As Trump attacks voting by mail, his campaign is promoting it on Facebook

Thousands of ads have been viewed more than 1 million times in states including Florida, Wisconsin, Michigan and Pennsylvania.

Donald Trump

Trump is running thousands of Facebook ads encouraging people to request their ballots.

Photo: Chip Somodevilla/Getty Images

President Trump's campaign is flooding swing states with Facebook ads, urging people to request their ballots for November's election, despite his frequent and unfounded claims that voting by mail is riddled with fraud.

According to Facebook's ad archive, the president is currently running thousands of ads on Facebook, with messages like "President Trump wants you to request your ballot," or, more succinctly, "Request your ballot." The ads, which don't explicitly mention voting by mail, have been viewed more than 1 million times by Facebook users in Florida, Michigan, Wisconsin, North Carolina, Georgia, Arizona, Ohio and Pennsylvania.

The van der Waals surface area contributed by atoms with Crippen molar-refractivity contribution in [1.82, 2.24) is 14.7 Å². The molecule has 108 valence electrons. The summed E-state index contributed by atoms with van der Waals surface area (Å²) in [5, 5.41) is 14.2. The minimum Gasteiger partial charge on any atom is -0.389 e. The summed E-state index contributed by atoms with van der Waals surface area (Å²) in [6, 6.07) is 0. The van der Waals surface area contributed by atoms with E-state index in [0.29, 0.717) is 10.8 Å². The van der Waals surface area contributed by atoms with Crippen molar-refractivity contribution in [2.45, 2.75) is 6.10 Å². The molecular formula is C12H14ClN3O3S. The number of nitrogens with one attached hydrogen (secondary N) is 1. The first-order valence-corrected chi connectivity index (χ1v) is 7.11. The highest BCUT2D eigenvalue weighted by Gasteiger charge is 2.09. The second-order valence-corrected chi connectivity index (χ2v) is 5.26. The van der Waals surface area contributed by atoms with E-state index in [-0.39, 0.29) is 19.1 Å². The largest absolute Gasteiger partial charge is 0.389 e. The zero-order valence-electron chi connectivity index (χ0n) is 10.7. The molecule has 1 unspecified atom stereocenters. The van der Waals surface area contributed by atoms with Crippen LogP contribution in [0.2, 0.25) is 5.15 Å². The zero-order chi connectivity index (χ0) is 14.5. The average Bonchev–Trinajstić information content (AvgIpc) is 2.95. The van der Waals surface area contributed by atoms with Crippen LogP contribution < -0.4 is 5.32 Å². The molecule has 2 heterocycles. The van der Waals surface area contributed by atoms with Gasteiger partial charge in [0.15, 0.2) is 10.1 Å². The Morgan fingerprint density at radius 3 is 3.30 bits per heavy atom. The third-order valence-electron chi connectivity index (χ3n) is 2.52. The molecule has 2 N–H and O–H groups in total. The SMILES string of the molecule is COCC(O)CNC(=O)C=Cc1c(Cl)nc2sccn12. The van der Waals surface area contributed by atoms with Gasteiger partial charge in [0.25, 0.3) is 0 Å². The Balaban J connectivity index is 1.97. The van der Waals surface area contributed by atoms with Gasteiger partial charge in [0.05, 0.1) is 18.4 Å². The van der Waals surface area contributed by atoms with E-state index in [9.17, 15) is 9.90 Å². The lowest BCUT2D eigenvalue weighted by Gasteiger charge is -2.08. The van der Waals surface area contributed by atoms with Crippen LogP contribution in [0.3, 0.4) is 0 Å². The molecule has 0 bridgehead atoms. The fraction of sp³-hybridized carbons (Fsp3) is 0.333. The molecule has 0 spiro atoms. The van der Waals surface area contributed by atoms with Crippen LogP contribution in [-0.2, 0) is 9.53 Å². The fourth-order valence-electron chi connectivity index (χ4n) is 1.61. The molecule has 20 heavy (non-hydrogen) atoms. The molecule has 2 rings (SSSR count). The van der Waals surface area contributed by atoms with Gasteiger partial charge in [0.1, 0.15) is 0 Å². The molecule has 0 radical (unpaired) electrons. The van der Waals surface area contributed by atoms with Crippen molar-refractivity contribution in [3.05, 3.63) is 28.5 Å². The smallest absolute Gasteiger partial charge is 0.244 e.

The Facebook ads are running as robocalls featuring the president's son, Donald Trump Jr., have rolled out in 13 states calling absentee voting "a safe and secure way to guarantee your voice is heard." Both messages are a far cry from the president's claims that "there is NO WAY (ZERO!) that Mail-In Ballots will be anything less than substantially fraudulent." This week, the FBI refuted those claims, saying they have "not seen to date a coordinated national voter fraud effort."

The ads aren't just about encouraging people to vote by mail. They also double as a data collection maneuver. Clicking through them leads to the Trump campaign's website, where people are asked to enter their address, date of birth, email and phone number, before being directed to resources where they can check their registration status, commit to vote or continue on to their state's board of elections. Generally, only first name, last name and date of birth are required to check registration status.

Trump's Facebook ads The ads double as a data collection maneuver.Screenshot: Facebook

President Trump's digital director, Gary Coby, did not immediately respond to Protocol's request for comment.